If you think about it, you can watch movies on a Chromebook, edit photos on a Chromebook, and make video calls on a Chromebook. Google’s office suite provides all the functionality that Microsoft Office does, and if you’re sufficiently tech-savvy yourself you can even install Linux on their Chromebook so they can have access to almost any program they need that isn’t offered natively.
In fact, here’s a challenge for you — think of your own elderly parents or grandparents. What do they do on a computer that they couldn’t do on a Chromebook? Now think of all the issues they face on a Windows or Mac machine that they wouldn’t face on a Chromebook. Let us know your thoughts in the comments at the end.
Windows 7, Windows 8, Windows 8.1, Mac OS X Mountain Lion, OS X Mavericks, OS X Yosemite, Android KitKat, Android Lolli… You get the idea. Keeping your PC, phone, tablet, and software all updated to the latest version can be a full-time job in itself.
If you then consider that there’s also incremental upgrades such as those offered through Windows Update and Mac’s App Store — all of which have an annoying propensity to fail, then you end up with a situation where you just give up. We’ve covered the importance of updating in detail, but suffice it to say that not updating operating systems and software packages leaves you vulnerable to an array of security issues.
Imagine, therefore, how confusing this minefield can be to someone who has only started dabbling with computers in the last few years and has a very limited understanding of the underlying processes. Remember, for the most part elderly people are not technology experts, they are end-users.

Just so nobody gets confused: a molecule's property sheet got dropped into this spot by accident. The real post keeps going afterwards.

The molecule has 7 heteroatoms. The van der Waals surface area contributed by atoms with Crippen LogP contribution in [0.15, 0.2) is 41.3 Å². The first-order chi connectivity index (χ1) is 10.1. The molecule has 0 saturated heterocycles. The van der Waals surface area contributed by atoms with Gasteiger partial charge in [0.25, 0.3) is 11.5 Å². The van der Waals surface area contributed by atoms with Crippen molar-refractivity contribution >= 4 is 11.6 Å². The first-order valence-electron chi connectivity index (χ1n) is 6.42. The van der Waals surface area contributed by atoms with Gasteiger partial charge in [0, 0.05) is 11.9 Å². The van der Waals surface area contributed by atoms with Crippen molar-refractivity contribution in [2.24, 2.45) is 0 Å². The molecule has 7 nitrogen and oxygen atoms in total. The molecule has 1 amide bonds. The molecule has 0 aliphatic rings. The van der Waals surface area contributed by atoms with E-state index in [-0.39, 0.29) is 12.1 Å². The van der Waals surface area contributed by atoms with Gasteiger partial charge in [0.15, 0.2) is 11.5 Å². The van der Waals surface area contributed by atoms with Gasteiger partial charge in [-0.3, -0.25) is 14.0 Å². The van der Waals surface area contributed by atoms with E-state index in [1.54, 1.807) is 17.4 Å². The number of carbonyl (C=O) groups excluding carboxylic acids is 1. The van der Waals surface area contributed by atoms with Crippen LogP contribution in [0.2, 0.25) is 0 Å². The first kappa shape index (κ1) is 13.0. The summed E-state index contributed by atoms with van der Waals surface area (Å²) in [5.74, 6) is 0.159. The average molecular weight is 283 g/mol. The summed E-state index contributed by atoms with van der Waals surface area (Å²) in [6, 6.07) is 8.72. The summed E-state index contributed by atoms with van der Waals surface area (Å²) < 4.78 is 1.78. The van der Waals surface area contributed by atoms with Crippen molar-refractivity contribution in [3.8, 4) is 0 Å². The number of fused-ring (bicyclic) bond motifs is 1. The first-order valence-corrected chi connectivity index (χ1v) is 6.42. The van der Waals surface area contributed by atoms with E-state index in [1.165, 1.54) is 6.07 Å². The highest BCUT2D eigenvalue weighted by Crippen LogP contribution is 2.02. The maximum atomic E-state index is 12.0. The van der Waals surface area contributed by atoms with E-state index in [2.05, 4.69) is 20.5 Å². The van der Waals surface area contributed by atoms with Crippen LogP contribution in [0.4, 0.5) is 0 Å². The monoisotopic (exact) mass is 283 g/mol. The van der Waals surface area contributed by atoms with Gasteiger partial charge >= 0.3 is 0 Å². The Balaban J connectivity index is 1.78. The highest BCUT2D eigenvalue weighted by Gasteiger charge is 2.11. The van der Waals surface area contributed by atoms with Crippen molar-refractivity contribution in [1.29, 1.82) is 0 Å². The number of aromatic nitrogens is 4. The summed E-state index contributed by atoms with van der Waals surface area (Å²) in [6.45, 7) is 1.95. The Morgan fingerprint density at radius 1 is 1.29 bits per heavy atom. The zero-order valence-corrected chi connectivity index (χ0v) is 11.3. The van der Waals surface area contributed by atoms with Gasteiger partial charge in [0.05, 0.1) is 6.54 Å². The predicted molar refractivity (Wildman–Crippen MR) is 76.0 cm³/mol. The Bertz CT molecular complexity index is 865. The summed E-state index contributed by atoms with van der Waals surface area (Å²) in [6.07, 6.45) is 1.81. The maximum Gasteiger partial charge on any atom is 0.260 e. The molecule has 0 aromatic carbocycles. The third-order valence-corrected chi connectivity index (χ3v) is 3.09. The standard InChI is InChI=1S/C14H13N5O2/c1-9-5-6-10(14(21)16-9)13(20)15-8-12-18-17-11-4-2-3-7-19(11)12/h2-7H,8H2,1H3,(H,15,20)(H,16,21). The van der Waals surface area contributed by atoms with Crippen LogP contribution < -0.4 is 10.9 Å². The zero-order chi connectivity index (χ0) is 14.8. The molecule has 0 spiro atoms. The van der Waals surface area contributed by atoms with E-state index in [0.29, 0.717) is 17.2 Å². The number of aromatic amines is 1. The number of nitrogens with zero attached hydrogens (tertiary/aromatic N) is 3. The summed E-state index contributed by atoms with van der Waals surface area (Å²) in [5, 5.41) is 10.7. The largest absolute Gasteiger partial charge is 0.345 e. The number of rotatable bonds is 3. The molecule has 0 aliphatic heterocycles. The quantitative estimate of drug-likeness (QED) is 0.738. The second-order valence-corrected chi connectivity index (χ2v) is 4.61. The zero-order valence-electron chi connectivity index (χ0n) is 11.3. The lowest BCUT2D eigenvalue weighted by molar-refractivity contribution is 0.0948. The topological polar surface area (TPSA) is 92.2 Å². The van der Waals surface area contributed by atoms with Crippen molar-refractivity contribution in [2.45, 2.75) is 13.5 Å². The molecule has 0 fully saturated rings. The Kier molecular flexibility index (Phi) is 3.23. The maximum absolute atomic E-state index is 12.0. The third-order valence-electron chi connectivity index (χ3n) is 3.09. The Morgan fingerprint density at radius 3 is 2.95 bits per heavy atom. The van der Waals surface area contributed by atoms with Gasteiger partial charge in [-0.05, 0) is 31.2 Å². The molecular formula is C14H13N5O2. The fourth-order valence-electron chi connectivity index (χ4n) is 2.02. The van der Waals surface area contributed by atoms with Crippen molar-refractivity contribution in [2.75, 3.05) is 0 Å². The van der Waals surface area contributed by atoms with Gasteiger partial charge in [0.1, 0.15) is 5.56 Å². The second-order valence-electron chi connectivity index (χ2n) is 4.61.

How great would it be if they never had to worry about updating anything? How much more secure would they be if they got updates on a near-weekly basis, meaning any security flaws or loopholes were dealt with almost instantaneously? That’s what a Chromebook offers — they’ll see an icon prompting them to restart and it’s done, no clicking anything, no choosing updates, no download failures — it’s fast, easy, and secure.
Both my parents are terrible at installing programs. My mum wouldn’t know where to start and my dad is forever installing bundled toolbars and software.
They are also both terrible at discerning the legitimate from the fake when online. Tech savvy readers know that a bright green flashing download button isn’t really going to download anything but malware and viruses, however my parents — and plenty like them — don’t realize this.